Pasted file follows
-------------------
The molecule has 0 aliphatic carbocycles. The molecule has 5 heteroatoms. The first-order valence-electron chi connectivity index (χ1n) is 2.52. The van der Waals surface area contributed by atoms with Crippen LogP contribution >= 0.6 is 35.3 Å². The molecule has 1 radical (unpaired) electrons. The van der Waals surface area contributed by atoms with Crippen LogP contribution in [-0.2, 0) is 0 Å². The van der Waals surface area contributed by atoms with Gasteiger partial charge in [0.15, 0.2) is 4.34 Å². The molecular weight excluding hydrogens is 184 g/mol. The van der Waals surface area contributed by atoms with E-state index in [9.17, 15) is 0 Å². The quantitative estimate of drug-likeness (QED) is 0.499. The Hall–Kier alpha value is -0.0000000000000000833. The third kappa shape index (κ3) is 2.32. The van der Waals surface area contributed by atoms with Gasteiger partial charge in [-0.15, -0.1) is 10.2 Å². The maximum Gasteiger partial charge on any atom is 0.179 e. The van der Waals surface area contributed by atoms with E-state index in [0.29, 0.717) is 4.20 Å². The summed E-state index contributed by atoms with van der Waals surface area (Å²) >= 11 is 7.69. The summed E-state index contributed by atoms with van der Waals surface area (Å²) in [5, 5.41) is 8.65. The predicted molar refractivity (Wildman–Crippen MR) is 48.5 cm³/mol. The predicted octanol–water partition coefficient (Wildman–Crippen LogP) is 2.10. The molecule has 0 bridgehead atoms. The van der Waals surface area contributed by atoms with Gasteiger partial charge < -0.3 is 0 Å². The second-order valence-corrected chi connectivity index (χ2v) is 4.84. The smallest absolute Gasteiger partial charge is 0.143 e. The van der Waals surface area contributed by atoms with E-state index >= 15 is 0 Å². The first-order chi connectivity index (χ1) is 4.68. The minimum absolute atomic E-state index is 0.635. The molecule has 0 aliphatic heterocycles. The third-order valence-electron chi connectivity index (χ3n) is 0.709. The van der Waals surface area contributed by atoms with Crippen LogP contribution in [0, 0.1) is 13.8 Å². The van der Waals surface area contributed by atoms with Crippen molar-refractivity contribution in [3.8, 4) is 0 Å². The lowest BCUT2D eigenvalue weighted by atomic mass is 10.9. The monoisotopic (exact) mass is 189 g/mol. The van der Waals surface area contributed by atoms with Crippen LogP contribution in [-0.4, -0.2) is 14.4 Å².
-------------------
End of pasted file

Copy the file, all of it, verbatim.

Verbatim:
The molecule has 0 aliphatic carbocycles. The molecule has 5 heteroatoms. The first-order valence-electron chi connectivity index (χ1n) is 2.52. The van der Waals surface area contributed by atoms with Crippen LogP contribution >= 0.6 is 35.3 Å². The molecule has 1 radical (unpaired) electrons. The van der Waals surface area contributed by atoms with Crippen LogP contribution in [-0.2, 0) is 0 Å². The van der Waals surface area contributed by atoms with Gasteiger partial charge in [0.15, 0.2) is 4.34 Å². The molecular weight excluding hydrogens is 184 g/mol. The van der Waals surface area contributed by atoms with E-state index in [9.17, 15) is 0 Å². The quantitative estimate of drug-likeness (QED) is 0.499. The Hall–Kier alpha value is -0.0000000000000000833. The third kappa shape index (κ3) is 2.32. The van der Waals surface area contributed by atoms with Gasteiger partial charge in [-0.15, -0.1) is 10.2 Å². The maximum Gasteiger partial charge on any atom is 0.179 e. The van der Waals surface area contributed by atoms with E-state index in [0.29, 0.717) is 4.20 Å². The summed E-state index contributed by atoms with van der Waals surface area (Å²) >= 11 is 7.69. The summed E-state index contributed by atoms with van der Waals surface area (Å²) in [5, 5.41) is 8.65. The predicted molar refractivity (Wildman–Crippen MR) is 48.5 cm³/mol. The predicted octanol–water partition coefficient (Wildman–Crippen LogP) is 2.10. The molecule has 0 bridgehead atoms. The van der Waals surface area contributed by atoms with Gasteiger partial charge < -0.3 is 0 Å². The second-order valence-corrected chi connectivity index (χ2v) is 4.84. The smallest absolute Gasteiger partial charge is 0.143 e. The van der Waals surface area contributed by atoms with E-state index >= 15 is 0 Å². The first-order chi connectivity index (χ1) is 4.68. The minimum absolute atomic E-state index is 0.635. The molecule has 0 aliphatic heterocycles. The third-order valence-electron chi connectivity index (χ3n) is 0.709. The van der Waals surface area contributed by atoms with Crippen LogP contribution in [0, 0.1) is 13.8 Å². The van der Waals surface area contributed by atoms with Crippen molar-refractivity contribution in [3.8, 4) is 0 Å². The lowest BCUT2D eigenvalue weighted by atomic mass is 10.9. The monoisotopic (exact) mass is 189 g/mol. The van der Waals surface area contributed by atoms with Crippen LogP contribution in [-0.4, -0.2) is 14.4 Å².